“So, they’re sure that Horatio’s not gonna die?”  Shane asked on the ride back home.

“Pretty sure, yeah.  It’ll be our job to make sure he doesn’t eat any more poisoned rats.  And we have to tell Grandpa if he vomits again, or shows any more symptoms.”

“Yeah, that makin’ the dog vomit thing was sure icky.”

“But it got rid of any poison still in his stomach, Shane.”

Bobby put one hand on Shane’s shoulder as he continued to stroke the fur on Horatio’s neck with the other hand.  Shane had both hands deeply buried in Horatio’s brown-and-white fur coat.

“So, did Professor Rattiarty win this round?” Shane asked.

“No, he didn’t,” said Horatio confidently.  “He meant to kill me with this poison-eating ploy.  And we made him fail.”

“Horatio said he didn’t because Horatio is still alive.”

“Oh, that’s good.”

                                    *****

Rattiarty glared at Darktail Ralph.

“Don’t look at me.  It isn’t my fault the damned dog didn’t eat enough of Billy to do the job!”

“Well, we just have to try again.”

“Not that way.  There has to be some other plan.  Something that works better.”

“This plan will work if you eat more of the poison.  Saturate your system with toxins to make the dosage more lethal!”

“But there are only two of us left!  Why should I be the one to sacrifice myself?  Why don’t you let Horatio eat you?  You have a lot more poison in you than I have in me.”

“It may come to that if you fail too.”

Ralph snarled at the Professor.  “I won’t even try.  You can’t make me do it!”

“We shall see about that.”

Rattiarty made the first lunge, going for Ralph’s throat.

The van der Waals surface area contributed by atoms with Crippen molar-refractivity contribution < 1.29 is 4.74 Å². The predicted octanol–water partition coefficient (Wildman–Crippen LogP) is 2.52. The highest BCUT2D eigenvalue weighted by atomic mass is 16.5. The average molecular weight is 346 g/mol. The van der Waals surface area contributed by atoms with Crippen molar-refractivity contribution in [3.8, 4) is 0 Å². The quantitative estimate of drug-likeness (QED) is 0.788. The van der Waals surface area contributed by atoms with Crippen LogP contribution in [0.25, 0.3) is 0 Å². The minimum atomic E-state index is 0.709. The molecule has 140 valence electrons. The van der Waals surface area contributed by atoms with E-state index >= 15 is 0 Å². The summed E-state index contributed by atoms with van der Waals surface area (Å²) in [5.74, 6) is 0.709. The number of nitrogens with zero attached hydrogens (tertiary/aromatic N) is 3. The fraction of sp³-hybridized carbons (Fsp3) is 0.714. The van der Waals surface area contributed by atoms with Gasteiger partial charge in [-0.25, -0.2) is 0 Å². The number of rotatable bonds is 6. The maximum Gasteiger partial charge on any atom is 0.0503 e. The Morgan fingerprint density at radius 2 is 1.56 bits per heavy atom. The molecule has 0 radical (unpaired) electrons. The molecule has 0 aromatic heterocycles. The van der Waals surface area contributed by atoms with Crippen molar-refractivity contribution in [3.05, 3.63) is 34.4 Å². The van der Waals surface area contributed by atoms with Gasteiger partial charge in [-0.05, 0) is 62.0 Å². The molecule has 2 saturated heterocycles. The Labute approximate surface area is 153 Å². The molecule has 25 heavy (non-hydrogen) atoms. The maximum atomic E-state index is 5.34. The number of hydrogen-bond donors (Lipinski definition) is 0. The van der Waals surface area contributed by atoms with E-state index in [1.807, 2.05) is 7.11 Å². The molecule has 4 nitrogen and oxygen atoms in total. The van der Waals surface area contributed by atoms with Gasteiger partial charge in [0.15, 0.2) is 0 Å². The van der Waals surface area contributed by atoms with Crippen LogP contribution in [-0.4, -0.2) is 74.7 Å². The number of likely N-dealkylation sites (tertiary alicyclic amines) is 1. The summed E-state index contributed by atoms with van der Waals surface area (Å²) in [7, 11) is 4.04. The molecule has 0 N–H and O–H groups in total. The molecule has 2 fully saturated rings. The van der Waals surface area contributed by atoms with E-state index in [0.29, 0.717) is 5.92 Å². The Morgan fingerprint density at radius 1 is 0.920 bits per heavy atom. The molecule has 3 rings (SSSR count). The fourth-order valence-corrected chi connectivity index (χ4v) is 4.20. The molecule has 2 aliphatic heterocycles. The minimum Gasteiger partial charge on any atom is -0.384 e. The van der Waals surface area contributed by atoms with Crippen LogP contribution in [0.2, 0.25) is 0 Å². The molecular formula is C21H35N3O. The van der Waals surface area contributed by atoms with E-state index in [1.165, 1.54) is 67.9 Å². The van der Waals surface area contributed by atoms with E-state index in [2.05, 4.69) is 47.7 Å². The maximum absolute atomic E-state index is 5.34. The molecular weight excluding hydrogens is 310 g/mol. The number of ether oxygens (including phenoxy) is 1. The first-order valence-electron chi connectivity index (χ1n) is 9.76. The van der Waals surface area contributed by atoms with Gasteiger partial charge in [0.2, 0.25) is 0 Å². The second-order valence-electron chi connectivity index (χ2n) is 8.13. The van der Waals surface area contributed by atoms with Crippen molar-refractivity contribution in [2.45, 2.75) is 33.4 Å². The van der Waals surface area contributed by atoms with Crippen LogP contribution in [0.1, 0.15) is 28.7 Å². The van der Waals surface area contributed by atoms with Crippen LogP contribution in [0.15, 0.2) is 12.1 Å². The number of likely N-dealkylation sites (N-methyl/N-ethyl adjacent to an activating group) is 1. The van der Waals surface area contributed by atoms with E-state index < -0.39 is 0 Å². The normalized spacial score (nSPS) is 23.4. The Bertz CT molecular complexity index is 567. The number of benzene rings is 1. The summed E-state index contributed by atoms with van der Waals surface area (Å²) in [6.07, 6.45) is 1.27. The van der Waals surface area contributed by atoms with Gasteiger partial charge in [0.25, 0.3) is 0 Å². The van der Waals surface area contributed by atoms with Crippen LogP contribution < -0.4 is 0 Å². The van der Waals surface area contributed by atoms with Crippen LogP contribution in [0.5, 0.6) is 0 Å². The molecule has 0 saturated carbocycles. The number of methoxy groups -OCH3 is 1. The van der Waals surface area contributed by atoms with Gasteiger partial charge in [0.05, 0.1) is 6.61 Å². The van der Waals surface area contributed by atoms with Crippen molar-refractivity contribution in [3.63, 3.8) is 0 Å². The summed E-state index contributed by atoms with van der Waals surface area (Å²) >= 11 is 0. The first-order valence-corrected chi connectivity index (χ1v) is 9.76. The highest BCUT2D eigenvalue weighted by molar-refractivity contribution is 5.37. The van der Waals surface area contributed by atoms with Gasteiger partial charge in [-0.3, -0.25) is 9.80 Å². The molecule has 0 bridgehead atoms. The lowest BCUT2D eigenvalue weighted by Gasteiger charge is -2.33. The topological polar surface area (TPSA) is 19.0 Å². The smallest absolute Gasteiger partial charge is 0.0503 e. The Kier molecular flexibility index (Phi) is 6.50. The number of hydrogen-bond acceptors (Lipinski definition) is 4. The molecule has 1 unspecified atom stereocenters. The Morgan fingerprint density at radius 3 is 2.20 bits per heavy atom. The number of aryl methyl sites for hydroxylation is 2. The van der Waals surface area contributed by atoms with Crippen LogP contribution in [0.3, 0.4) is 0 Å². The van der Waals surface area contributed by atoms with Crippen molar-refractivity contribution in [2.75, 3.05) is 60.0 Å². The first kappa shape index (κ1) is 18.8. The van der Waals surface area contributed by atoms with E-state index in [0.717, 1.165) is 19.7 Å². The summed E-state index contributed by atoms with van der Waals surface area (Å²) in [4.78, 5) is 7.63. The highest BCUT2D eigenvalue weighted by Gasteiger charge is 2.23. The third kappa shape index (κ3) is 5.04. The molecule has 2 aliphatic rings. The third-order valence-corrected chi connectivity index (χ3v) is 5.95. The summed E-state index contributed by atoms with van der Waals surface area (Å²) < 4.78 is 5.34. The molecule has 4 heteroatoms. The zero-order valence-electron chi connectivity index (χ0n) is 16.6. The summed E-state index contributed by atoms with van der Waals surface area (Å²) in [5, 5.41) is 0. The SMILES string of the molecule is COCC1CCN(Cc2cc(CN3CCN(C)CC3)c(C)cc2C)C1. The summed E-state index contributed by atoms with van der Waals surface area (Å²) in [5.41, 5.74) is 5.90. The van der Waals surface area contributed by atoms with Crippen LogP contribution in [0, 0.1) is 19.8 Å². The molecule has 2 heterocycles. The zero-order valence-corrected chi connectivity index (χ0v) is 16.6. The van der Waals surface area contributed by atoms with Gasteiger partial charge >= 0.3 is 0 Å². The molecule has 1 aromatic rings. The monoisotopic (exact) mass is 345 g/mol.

Ralph was a veteran rat-warrior, however, and still very quick to dodge.  He had the advantage of youth over Rattiarty, as the Professor was quite old for a rat.

As Rattiarty’s attempt at grabbing Ralph with teeth in his throat, the old rat’s superior strategy came into play.  The lunge having missed, the Professor snagged the right nostril of Ralph’s nose with one claw.  He ripped the skin all the way up to the Darktail’s right eye. 

Blood half-blinded Ralph.

Rattiarty built on that advantage to swing his thin body up onto Darktail Ralph’s back. Stabbing rat teeth descended on Ralph’s neck, gouging into his spinal cord and effectively paralysing him.  In mere moments more, the head was off, and Rattiarty was alone, but ready to drag the poison-filled body to some place where Horatio T. Dogg would see it and eat it.

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Telling Lies for Fun or Profit

When I was a boy in Iowa, living in a boring little farm town where nothing really ever happened, I made a bunch of stuff up in my stupid little head and had great fun pretending it was all real.

I loved stories about Flash Gordon, Tarzan, and Jungle Jim on the Saturday afternoon TV ;matinee on Channel 3 from Mason City.

So, naturally, I told my friends at school that I was secretly a boy from outer space pretending to be Mike Beyer as part of a super-secret mission from a Star Empire that nobody but me knew existed. I got really embarrassed one night at 4-H Fun Night in Eagle Grove when the girl I had a secret crush on confronted me about telling my friends that she was a Martian Princess trapped on Earth by agents from outer space. She wasn’t mad. She thought it was funny. But I turned shades of red and purple in the face that no one knew was humanly possible. I got both joy and agony out of being the sort of juvenile liar who is destined to grow up to be a story-teller.

But lies are not always harmless amusement. I am not saying I never told an evil, black lie. But I don’t think I ever did. At least, if I ever did, it was forgettable enough to be forgotten by me.